By Andrea StoneJune 12, 2014
FORT CARSON, Colo. -- It was a scene that couldn't have been found on Normandy 70 years ago -- German and American Soldiers leaning against an American jeep, chatting and laughing.
But at "D-Day Remembered," a living history day at Fort Carson, June 6, 2014, spectators were treated to re-enactors dressed in World War II-era uniforms, toting World War II-era weapons. This was the first year for the event, which was put on by the 4th Infantry Division Museum and the Colorado Military Historical Group.
"We're marking it as a major success," said Scott Daubert, museum director. "For a first one, I couldn't ask for a better event."
The day's activities included firepower demonstrations, vehicle displays and German and American encampments.
"Being an Army Family, I like to bring my kids to anything where they can see the importance of what Soldiers are doing, and see the history," said Jaime Delier.
The Bumgarner family actually visited Normandy two years ago.
"I think about being on that beach with the machine guns firing. When it was low tide, it was a long way, and (they) were under fire the whole time. It really puts it into perspective," said Jamey Bumgarner.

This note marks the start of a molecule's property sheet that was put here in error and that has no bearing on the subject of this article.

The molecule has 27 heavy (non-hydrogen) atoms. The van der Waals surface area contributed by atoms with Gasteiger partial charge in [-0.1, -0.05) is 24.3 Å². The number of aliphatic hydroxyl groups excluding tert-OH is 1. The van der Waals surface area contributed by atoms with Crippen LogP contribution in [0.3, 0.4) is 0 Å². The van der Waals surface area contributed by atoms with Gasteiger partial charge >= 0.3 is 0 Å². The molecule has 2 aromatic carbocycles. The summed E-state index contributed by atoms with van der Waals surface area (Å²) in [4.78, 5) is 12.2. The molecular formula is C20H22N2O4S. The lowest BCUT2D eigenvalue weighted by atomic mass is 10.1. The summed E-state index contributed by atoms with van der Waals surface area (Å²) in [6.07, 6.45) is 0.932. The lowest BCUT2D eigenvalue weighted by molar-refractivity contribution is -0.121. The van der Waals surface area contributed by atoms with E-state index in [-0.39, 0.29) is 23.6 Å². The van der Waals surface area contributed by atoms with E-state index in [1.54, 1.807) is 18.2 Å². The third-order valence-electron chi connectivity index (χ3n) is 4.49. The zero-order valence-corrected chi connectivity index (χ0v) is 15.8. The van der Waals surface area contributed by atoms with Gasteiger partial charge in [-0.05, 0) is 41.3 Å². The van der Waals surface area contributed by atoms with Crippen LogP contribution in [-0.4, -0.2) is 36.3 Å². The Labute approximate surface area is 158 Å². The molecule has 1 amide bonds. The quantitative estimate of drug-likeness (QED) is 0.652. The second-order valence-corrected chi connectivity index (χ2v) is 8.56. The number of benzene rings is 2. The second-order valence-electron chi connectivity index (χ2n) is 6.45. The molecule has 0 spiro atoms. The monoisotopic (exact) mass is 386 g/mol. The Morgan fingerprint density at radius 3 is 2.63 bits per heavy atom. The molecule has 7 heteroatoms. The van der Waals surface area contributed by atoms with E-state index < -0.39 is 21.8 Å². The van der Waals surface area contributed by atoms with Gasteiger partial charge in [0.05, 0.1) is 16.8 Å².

"It's really cool," said his son, 12-year-old Adam Bumgarner. "It's really nice to know about history. When we were at Normandy … it was weird standing where people died. I can't see how 18-, 19-, 20-year old men were running up on that beach."
Cristina Lewis' husband, a Soldier at Fort Carson, was at Normandy participating in D-Day anniversary events.
"I brought my kids because I wanted to be able to give them the historical background of what Daddy's doing," she said.
Daubert estimates that about 500 people attended the all-day event.
"We boosted our attendance here at the museum. We've boosted our (likes) on Facebook already," he said.
One of the attendees was a World War II veteran, Daubert said.
"Just having a World War II vet come through and see that we remember him, and we're not forgetting him … makes it worth it," he said.
Daubert already has ideas for next year's event.
"Most people thanked us for having the event and asked us if we were going to have it again," he said.
The opportunity to learn more about history was an important part of the day.
"I don't think they teach this today. I think we miss that," Jamey Bumgarner said. "I don't think (the American) people understand what our Soldiers did and what they persevered through."
For those interested in seeing more history, the 4th Infantry Division Museum is open Monday-Friday from 10 a.m. to 4 p.m.